Last post Apr 21, 2020 07:33 PM by bruce (sqlwork.com)
Apr 21, 2020 12:55 PMemail@example.com|LINK
We have an ASP.NET WebAPI2 REST server. Requests to it are async where a request is submitted and returns a guid. And then the caller polls for the status on that guid. We have customers that will feed over 1,000 requests and then continue to feed up and
poll. And it can be 15 minutes until the last of the 1,000 is complete.
With a single server this works fine. Each request we create a Task in our app and IIS then handles processing them within its thread pool.
But load balancing is a problem. Handing 500 requests each to two servers is not necessarily equal. Once could complete in 2 minutes and the other take 13 minutes. Asking each how many pending jobs won't work because a job can be under 1 second or over 10
Logically the only thing I can think of is there's an intermediate store of requests. Then when a server has an available thread, it grabs the next request, processes it, and then saves it off.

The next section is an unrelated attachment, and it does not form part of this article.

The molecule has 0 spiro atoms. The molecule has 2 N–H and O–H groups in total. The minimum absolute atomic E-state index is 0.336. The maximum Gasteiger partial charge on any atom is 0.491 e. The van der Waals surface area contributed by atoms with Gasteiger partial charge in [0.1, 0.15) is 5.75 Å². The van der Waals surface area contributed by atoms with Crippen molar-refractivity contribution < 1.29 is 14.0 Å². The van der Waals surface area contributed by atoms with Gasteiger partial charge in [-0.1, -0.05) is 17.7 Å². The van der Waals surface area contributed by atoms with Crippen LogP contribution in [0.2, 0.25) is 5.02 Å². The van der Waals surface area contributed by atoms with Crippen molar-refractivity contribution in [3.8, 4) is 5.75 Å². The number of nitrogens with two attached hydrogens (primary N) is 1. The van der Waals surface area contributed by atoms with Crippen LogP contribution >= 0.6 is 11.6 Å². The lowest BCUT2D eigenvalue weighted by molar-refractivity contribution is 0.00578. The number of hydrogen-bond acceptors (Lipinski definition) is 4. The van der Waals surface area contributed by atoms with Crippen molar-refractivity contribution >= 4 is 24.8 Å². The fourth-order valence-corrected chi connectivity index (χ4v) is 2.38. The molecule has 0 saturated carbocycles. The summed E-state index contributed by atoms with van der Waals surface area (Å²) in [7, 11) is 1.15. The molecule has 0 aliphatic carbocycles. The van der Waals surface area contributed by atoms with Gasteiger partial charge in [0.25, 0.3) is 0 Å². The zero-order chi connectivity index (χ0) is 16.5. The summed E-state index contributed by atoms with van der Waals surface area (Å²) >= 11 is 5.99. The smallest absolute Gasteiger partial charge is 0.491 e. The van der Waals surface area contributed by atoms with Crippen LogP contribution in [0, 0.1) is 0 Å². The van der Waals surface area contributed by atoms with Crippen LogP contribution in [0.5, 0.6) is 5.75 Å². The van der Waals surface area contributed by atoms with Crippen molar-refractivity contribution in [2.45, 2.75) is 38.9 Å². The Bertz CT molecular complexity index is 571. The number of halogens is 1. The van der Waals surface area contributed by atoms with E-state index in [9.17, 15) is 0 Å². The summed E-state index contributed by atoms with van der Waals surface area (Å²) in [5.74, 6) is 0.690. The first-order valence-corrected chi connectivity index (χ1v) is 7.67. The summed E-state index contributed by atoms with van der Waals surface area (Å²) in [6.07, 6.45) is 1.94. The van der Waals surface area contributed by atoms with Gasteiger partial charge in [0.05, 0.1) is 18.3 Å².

Is this the best approach here?
And if so, does IIS have a way of signaling my app when it has an available thread from its pool?
thanks - dave
Apr 21, 2020 03:54 PM|mgebhard|LINK
I do not see the problem unless the application is designed to store state on the server. If that's the case then you need to redesign the application or implement sticky session.
If the clients are other machines, then your application should send a complete message to the other machine when the process competes.
Apr 21, 2020 07:33 PM|bruce (sqlwork.com)|LINK
you options will depend on your load balancer. Round robin is the typical configuration, but most support server load feature. There are typically hard to get correct. In load feature, the balancer needs to poll all the servers for their load.
IIS does not have a background thread feature, you are probably using an asp.net feature like worker thread pools, which run in the asp.net process, not IIS. You can easily create a counter of in process. if 5 sequential 1 sec requests are the same load
as one 5 sec request, then counts may work. its number running at a time that matters, not how long they run. but this will depend on your knowledge. some request may need more cpu or i/o so you will need a weighting algorythm.